I’ve just been looking at a very tempting recipe for hand-dived scallops with pea purée, beetroot jelly and pancetta foam on the BBC food web site.
No, keen reader, I’m not going to branch into a new career in cuisine just yet. But I’m concerned about sustainable fishing, and those two words “hand-dived” seem to seal the deal for me as far as this delectable bivalve is concerned.
We are seeing scallops more and more on menus. Their appeal to chefs is easy to understand: relatively simple to prepare, and a good professional challenge to match them with a range of ingredients.
But how many people who ask for scallops in a restaurant know how they are gathered? Not so many many, I suspect. Although that doesn’t mean they don’t care.
And while it is not easy for a restaurant to obtain fish from sustainable sources, and then proclaim the fact with confidence on the menu, with scallops the issue is relatively straightforward. It’s contained in those two words: “hand-dived”.
Here is the opportunity for restaurants to be very virtuous, while striking a blow for conservation, and without too much effort. If it doesn’t say on the menu that the scallops they serve are hand-dived (hand picked from the sea bottom by divers), the likelihood is they were dredged: throughout Europe scallops are mostly harvested by dredging And a very destructive process it is.
Scallops are rich in vitamin B12, calcium, iron and other minerals, magnesium, potassium, zinc and copper. They are also an excellent source of protein, phosphorus and selenium. On its website Seafood Devon and Dorset notes that UK waters are a source of very fine scallops and some of the best are found in SW Channel waters, with a growing market for hand-dived scallops, especially from shallow reef areas, such as in Lyme Bay and off Start Point.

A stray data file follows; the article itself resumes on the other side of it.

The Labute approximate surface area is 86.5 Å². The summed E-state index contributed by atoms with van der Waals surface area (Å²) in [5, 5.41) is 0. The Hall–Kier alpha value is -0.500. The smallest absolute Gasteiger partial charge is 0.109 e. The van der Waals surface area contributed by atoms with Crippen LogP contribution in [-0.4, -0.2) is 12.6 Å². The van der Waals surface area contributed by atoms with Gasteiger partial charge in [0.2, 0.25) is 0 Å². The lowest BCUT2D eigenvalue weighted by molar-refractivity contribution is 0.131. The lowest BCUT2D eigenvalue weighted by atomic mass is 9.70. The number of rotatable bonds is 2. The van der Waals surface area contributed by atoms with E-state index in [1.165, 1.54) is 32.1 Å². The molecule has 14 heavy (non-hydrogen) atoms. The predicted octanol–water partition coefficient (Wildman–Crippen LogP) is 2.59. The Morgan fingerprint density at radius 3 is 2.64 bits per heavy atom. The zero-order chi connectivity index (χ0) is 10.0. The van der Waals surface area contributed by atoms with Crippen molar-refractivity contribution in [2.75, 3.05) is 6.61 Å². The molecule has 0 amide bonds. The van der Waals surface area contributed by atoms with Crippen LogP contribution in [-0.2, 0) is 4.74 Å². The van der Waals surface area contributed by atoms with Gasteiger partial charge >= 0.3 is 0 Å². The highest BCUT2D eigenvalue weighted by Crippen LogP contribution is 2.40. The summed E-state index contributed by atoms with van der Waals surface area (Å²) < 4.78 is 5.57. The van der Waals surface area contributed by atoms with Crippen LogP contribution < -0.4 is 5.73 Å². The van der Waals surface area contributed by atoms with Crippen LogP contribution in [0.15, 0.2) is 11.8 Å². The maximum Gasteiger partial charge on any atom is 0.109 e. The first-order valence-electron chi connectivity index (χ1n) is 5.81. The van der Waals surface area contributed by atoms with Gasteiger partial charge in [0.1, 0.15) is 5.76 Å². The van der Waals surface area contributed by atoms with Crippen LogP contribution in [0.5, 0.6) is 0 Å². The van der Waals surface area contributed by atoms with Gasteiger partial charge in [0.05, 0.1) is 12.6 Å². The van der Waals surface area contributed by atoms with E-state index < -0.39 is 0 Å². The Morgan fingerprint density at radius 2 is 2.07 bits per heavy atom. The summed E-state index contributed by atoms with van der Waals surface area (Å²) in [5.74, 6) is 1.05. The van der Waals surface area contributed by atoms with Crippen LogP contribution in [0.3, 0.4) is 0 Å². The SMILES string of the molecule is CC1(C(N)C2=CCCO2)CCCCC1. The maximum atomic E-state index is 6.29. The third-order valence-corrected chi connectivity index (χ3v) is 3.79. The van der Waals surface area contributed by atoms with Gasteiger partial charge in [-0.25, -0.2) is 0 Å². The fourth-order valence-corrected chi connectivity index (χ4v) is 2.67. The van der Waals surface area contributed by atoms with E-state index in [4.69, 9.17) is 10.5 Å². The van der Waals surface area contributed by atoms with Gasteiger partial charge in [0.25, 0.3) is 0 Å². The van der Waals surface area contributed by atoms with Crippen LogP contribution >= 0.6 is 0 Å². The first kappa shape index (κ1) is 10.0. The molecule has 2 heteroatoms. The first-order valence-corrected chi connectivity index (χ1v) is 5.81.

Scallop fishermen and producers in SW inshore waters are involved such projects as Seabed Habitat Mapping, Finding Sanctuary and Fishermap, using monitoring equipment to ensure harvesting is restricted to existing scallop beds and does not impinge upon areas of delicate marine habitat. (There’s a taste argument against dredged scallops too. Wikipedia notes: “Dredge-harvesting methods often result in delays of up to two weeks before the scallops arrive at market, which can cause the flesh to break down, and results in a much shorter shelf life.”
One very conservationist minded fishermen, and a bright new prophet for this cause, is Guy Grieve, who writes a blog for fish2fork.com. He set up The Ethical Shellfish Company in 2010 with his wife Juliet from their home on the Isle of Mull. West of Scotland waters are also very good for the scallop.
His web site explains: “We have seen for ourselves the damage that is being done to the marine environment by fishing methods such as dredging and bottom trawling. Our divers ensure that only large and medium sized scallops are caught. We don’t take small scallops, leaving them to grow and breed. Equally, we don’t take extra large scallops, as these produce the most spawn, ensuring healthy stocks in the future. [And] Our divers gather scallops to order, ensuring that we don’t take more than we need.”
Of course hand-dived scallops will cost more. That’s how it has to be, But many chefs already have the message. Earlier this year the Restaurant Angelique opened in Dartmouth, Devon, with seared hand dived scallops with sag aloo and cauliflower carpaccio on the inaugural night. Now its up to the rest of us to refuse any scallop on the menu unless it has those magic words: hand-dived.